Brooker, M.I.H. & Kleinig, D.A. (1990). Field Guide to Eucalypts. Volume 1, South-eastern Australia. Melbourne: Inkata Press.
Brown, A., C. Thomson-Dans & N. Marchant, eds. (1998). Western Australia's Threatened Flora. Como, Western Australia: Department of Conservation and Land Management.
Council of Heads of Australasian Herbaria (CHAH) (2010). Australian Plant Census. [Online]. Australian National Herbarium, Australian National Botanic Gardens and Australian Biological Resources Study . Available from: http://www.anbg.gov.au/chah/apc/.
Durell, G.S. & R.M. Buehrig (2001). Declared Rare and Poorly Known Flora in the Narrogin District. [Online]. Perth, Western Australia: Department of Conservation and Land Management. Available from: http://www.dec.wa.gov.au/management-and-protection/threatened-species/recovery-planning-and-implementation/wildlife-management-programs-for-flora.html.
Kelly, A.E., A.C. Napier, & S.D. Hopper (1995). Survey of rare and poorly known eucalypts of Western Australia. CALM Science. Suppl. 2. Waneroo Western Australia: Department of Conservation and Land Management (WA CALM).
Nicolle, D. (2006). A classification and census of regenerative strategies in the eucalypts (Angophora, Corymbia and Eucalyptus-Myrtaceae), with special reference to the obligate seeders. Australian Journal of Botany. 54(4):391-407.
Pryor, L.D. (1981). Australian Endangered Species: Eucalypts. In: Special Publication. 5. Canberra, Commonwealth of Australia.
Rye, B.L. & S.D.Hopper (1981). A Guide to the Gazetted Rare Flora of Western Australia. Report No. 42. Page(s) 1-211. Perth: Department of Fisheries & Wildlife WA.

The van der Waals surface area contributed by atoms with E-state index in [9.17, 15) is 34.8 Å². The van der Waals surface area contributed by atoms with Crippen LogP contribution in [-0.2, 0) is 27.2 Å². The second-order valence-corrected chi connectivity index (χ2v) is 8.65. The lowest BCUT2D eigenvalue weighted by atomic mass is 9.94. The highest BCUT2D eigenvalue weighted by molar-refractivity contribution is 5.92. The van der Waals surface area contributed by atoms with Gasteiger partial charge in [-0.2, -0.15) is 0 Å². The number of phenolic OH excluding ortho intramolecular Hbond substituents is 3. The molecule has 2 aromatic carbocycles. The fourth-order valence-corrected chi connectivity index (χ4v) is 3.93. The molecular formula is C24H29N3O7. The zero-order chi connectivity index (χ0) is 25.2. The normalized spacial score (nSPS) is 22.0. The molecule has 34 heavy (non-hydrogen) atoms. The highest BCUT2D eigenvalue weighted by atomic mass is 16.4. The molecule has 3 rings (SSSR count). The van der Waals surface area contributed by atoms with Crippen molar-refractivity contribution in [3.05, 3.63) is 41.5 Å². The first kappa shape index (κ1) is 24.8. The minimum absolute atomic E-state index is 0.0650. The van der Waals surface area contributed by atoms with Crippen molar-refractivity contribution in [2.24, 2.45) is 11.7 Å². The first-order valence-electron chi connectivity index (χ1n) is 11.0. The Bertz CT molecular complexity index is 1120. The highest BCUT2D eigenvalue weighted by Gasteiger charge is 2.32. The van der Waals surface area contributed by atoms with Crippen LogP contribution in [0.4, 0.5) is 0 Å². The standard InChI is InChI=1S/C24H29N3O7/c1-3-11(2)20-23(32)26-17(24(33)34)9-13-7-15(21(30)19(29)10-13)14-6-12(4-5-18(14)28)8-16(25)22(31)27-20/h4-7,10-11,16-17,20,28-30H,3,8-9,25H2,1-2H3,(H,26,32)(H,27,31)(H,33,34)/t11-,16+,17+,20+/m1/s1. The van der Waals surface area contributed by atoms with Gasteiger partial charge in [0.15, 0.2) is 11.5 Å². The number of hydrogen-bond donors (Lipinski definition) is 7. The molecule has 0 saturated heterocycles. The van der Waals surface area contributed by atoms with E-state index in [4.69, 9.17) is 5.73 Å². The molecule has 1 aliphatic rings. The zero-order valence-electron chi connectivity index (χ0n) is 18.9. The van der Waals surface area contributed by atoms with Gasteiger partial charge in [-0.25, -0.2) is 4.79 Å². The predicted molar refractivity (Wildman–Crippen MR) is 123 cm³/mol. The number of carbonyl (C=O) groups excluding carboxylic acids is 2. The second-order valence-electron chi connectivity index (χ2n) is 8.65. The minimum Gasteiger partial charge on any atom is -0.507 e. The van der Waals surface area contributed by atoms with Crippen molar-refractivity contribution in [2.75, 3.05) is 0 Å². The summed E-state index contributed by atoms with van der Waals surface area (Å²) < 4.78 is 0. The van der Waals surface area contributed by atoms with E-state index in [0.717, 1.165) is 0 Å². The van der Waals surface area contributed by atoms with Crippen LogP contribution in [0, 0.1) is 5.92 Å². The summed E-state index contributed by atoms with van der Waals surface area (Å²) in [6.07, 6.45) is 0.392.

Western Australia Department of Environment and Conservation (WA DEC) (2008). Records held in DEC's Declared Flora Database and rare flora files. Perth, Western Australia: WA DEC.
This database is designed to provide statutory, biological and ecological information on species and ecological communities, migratory species, marine species, and species and species products subject to international trade and commercial use protected under the Environment Protection and Biodiversity Conservation Act 1999 (the EPBC Act). It has been compiled from a range of sources including listing advice, recovery plans, published literature and individual experts. While reasonable efforts have been made to ensure the accuracy of the information, no guarantee is given, nor responsibility taken, by the Commonwealth for its accuracy, currency or completeness. The Commonwealth does not accept any responsibility for any loss or damage that may be occasioned directly or indirectly through the use of, or reliance on, the information contained in this database. The information contained in this database does not necessarily represent the views of the Commonwealth. This database is not intended to be a complete source of information on the matters it deals with. Individuals and organisations should consider all the available information, including that available from other sources, in deciding whether there is a need to make a referral or apply for a permit or exemption under the EPBC Act.
Citation: Department of the Environment (2014). Eucalyptus steedmanii in Species Profile and Threats Database, Department of the Environment, Canberra. Available from: http://www.environment.gov.au/sprat. Accessed Fri, 7 Mar 2014 14:38:36 +1100.